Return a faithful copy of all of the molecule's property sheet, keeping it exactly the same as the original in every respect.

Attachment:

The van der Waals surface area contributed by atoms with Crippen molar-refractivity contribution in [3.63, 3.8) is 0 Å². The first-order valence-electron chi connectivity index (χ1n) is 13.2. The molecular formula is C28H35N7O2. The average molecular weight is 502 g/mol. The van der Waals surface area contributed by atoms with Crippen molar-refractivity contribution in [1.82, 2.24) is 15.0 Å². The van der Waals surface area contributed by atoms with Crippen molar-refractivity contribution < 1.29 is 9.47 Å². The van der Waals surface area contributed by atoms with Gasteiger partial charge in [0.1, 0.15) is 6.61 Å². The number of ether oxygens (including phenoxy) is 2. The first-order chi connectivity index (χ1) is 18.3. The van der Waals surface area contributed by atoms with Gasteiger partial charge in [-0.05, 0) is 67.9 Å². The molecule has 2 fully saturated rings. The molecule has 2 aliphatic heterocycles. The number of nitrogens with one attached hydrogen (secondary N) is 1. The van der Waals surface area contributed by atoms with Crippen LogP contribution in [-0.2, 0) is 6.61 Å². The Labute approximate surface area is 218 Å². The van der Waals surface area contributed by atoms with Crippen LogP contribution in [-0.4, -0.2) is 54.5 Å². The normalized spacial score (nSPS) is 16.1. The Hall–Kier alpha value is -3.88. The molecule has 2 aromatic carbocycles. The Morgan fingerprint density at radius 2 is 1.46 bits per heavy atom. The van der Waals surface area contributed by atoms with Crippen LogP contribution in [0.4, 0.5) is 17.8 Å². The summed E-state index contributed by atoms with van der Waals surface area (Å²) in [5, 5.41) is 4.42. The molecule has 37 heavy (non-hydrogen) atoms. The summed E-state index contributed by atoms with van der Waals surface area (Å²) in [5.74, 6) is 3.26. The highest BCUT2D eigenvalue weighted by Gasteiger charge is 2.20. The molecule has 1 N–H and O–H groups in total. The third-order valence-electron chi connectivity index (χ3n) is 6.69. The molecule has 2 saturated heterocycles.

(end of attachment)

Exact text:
The van der Waals surface area contributed by atoms with Crippen molar-refractivity contribution in [3.63, 3.8) is 0 Å². The first-order valence-electron chi connectivity index (χ1n) is 13.2. The molecular formula is C28H35N7O2. The average molecular weight is 502 g/mol. The van der Waals surface area contributed by atoms with Crippen molar-refractivity contribution in [1.82, 2.24) is 15.0 Å². The van der Waals surface area contributed by atoms with Crippen molar-refractivity contribution < 1.29 is 9.47 Å². The van der Waals surface area contributed by atoms with Gasteiger partial charge in [0.1, 0.15) is 6.61 Å². The number of ether oxygens (including phenoxy) is 2. The first-order chi connectivity index (χ1) is 18.3. The van der Waals surface area contributed by atoms with Gasteiger partial charge in [-0.05, 0) is 67.9 Å². The molecule has 2 fully saturated rings. The molecule has 2 aliphatic heterocycles. The number of nitrogens with one attached hydrogen (secondary N) is 1. The van der Waals surface area contributed by atoms with Crippen LogP contribution in [-0.2, 0) is 6.61 Å². The Labute approximate surface area is 218 Å². The van der Waals surface area contributed by atoms with Crippen LogP contribution in [-0.4, -0.2) is 54.5 Å². The normalized spacial score (nSPS) is 16.1. The Hall–Kier alpha value is -3.88. The molecule has 2 aromatic carbocycles. The Morgan fingerprint density at radius 2 is 1.46 bits per heavy atom. The van der Waals surface area contributed by atoms with Crippen LogP contribution in [0.4, 0.5) is 17.8 Å². The summed E-state index contributed by atoms with van der Waals surface area (Å²) in [5, 5.41) is 4.42. The molecule has 37 heavy (non-hydrogen) atoms. The summed E-state index contributed by atoms with van der Waals surface area (Å²) in [5.74, 6) is 3.26. The highest BCUT2D eigenvalue weighted by Gasteiger charge is 2.20. The molecule has 1 N–H and O–H groups in total. The third-order valence-electron chi connectivity index (χ3n) is 6.69. The molecule has 2 saturated heterocycles.